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Sophmore in College needing advice for Physics!

  1. Apr 30, 2010 #1

    Ozz

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    Hi, my name is Greg and I recently decided I wanted to choose a science for a major rather than business or the like. When choosing a science it helped that I took a philosophy class to discover that I like theory and working with what is unseen. I also like the creative aspect I can incorporate into my work. That being said, I hope to major in physics. However, I never took a physics class in high school, but I did take Chem and Bio along with AP anatomy. My main concern is my math level, I am in good math standing at my junior college but I would have to take at least 3 semesters to get into calculus. Do I absolutely have to have taken calculus to transfer to a university as a physics major or can I do my math requirements at my new school? I hope my lack of mathematical skill doesn't interfere with my major. If anyone can recommend a science other than Physics that might meet my standards (theory, creative side and will benefit society some way) please let me know so I can research it! Any input would be great for me, thank you!!

    PS: I go to the largest jc on the west coast so getting counseling appointments is pretty tough. That's why I have come here for questions regarding transferring. Thank you!
     
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  3. Apr 30, 2010 #2

    The requirements for universities will vary. I went to a community college as well for 2 years, then decided I wanted to go for physics. At the university I applied too(NC State University), you need to have completed at least General Physics 1, and calculus 2 before you can transfer into physics. Its pretty much has the same requirements as transferring into engineering.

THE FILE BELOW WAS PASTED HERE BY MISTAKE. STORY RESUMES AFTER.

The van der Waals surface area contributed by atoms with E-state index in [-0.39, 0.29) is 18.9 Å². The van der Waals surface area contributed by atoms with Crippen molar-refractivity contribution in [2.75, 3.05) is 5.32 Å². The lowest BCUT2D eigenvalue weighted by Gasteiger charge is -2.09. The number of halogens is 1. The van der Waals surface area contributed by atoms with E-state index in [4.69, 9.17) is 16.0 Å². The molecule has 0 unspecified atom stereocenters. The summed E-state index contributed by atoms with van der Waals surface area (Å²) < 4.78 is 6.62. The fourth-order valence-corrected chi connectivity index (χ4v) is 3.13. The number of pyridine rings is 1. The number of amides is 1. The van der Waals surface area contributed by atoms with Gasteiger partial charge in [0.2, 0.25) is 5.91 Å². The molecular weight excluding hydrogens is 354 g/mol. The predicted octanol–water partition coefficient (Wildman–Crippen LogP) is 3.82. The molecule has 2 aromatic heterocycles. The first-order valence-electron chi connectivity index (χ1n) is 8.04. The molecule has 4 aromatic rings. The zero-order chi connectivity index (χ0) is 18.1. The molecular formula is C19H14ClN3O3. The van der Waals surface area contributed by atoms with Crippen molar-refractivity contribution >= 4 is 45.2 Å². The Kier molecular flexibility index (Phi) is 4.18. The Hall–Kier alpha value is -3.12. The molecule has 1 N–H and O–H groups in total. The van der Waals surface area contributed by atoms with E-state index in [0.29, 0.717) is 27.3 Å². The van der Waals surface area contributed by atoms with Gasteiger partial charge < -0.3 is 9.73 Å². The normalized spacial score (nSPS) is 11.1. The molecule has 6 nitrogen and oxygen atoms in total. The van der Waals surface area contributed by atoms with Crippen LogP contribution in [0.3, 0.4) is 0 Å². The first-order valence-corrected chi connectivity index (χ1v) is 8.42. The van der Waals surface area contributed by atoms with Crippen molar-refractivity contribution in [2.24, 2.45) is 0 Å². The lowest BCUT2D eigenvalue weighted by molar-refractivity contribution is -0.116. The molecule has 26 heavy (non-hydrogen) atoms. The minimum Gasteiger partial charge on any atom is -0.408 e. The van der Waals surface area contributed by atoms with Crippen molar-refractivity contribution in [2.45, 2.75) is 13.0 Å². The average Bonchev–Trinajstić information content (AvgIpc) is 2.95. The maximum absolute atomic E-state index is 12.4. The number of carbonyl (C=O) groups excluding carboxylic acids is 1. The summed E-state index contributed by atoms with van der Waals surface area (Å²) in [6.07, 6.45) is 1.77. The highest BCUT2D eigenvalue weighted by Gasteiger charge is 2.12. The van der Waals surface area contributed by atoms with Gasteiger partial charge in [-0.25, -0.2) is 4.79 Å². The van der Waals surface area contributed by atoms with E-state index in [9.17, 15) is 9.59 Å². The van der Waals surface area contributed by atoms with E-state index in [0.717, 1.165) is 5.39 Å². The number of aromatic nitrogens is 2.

For even the standard freshmen level physics major courses, you need calculus. Summer is coming up, you could always pack in a math class or two then. Physics is quite heavy with math.

    The requirements for biology or the other life sciences in terms of math/physics is far less than the physical science/engineering majors. Are you interested in biology, microbiology, biochemistry, agriculture?

    I myself will "technically" be a senior next year, but really it will be my first year taking physics major courses. I was a late bloomer myself. Find out what your really interested in, and look at the requirements for the university your interested in. good luck.
     
  4. Apr 30, 2010 #3

    Ozz

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    Ah, thank you for the input! It's not that I doubt myself that I cannot do the math. I am a former cancer patient as well so I am determined to do what I want. I just have a hard time relating to Bio. I am not far off from taking my first calculus class actually, I just looked into my class catalog for summer coming up. I did like biotechnology from the summary I read, I just can't find any information directly relating to what the job outlook is and what type of classes/requirements I am looking at.
     
  5. Apr 30, 2010 #4
    I'm curious as to why you think you like physics so much if you've never done physics, nor math at at least calculus-level? Not to say that you're delusional or anything similar but be careful about falling in love with the IDEA of physics rather than the actual subject. Physics is very creative, yes, but not all creativity is equal. Writing a poem and solving a mathematical proof are both creative but they appeal to very different sorts of people.